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David Op’t Hof: Support America, not either political party

A supporter of President Donald Trump, center, argues with a counterprotester, left, at a "Free Speech" rally by conservative activists on Boston Common, Saturday, Aug. 19, 2017, in Boston. Thousands of counterprotesters marched through downtown Boston on Saturday, chanting anti-Nazi slogans and waving signs condemning white nationalism ahead of a rally being staged by conservative activists a week after a Virginia demonstration turned deadly. (AP Photo/Michael Dwyer)

I’m seeing a lot of hate going back and forth, left versus right, Democrat versus Republican. It’s an election year, of course, and emotions always run high. But I’m wondering if it’s gotten out of hand.

There are some really hateful statements being made about killing each other, even civil war. Really?

I thought the crowning glory of our democratic system was that we transition from one leader to another without a bloodbath. Have we become a banana republic or military dictatorship where we need a coup to change power?

I think we are all being duped by the dominant political parties. Each party fires up its base with dire predictions about what will happen if the other party gets into power.

The Republican party warns that if the Democrats get in, they’ll take away your guns. The Democrats warn that the Republicans will take away your right to abortion. They use a few of these hot-button issues to get us riled up but do nothing to deal with the pressing problems we face.

Think about it, do you feel our Congress is getting anything done? They seem more intent on winning elections than solving problems and are more focused on blocking each other than cooperating to pass legislation.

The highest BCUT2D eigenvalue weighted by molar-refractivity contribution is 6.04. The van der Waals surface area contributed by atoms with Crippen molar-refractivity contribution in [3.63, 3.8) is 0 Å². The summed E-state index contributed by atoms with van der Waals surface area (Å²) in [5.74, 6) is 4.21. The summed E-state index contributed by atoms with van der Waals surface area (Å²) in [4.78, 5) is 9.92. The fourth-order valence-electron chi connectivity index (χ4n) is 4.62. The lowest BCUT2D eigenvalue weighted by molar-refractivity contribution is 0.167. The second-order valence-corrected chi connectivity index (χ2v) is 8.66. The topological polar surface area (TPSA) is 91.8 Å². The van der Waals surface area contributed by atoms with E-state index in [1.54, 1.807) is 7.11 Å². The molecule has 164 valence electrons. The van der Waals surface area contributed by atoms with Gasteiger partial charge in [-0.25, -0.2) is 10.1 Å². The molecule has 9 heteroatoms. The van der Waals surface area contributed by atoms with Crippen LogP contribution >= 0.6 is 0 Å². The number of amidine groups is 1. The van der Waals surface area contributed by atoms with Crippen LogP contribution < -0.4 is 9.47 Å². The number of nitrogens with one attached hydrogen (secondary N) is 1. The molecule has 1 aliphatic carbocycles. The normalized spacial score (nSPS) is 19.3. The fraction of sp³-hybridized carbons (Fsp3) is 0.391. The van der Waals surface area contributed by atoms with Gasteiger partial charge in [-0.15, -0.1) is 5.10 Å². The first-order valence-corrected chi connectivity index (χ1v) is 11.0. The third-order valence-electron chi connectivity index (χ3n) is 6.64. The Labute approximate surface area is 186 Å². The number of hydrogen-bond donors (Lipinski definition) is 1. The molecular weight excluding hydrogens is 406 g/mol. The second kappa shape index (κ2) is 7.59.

I was a proud member of the Republican party until a few years ago, when I realized they were just as much politicians as the Democrats. It became starkly clear to me when Mitch McConnell declared that job No. 1 was to make Barack Obama a one-term president. I didn’t think that was the job of the leader of the Senate — to see to the rejection of the president’s bid for re-election. I felt his job was to legislate for the benefit of the American people.

I realized that my primary allegiance was not to the Republican party, but to the United States of America. I am an American first.

I withdrew from the Republican party after over 40 years of membership and am now an independent. I can make my own choice about who to vote for and don’t need a party to tell me who to choose.

Send a message that you are not a pawn of the politicians, but that you can think for yourself. Take your membership and money out of the party to which you now belong. Tell them you are tired of politics as usual — that you want real action on real issues. Tell them that you are an American first and that party loyalty is secondary. Stop all the party hatred and reach across the aisle.

I believe most Americans lean more towards the center and that we would be better served by meeting in the middle than attacking each other from the extremes.

David Op't Hof

David Op’t Hof, Lehi, is a retired educator who believes in the United States of America as the light of the world.

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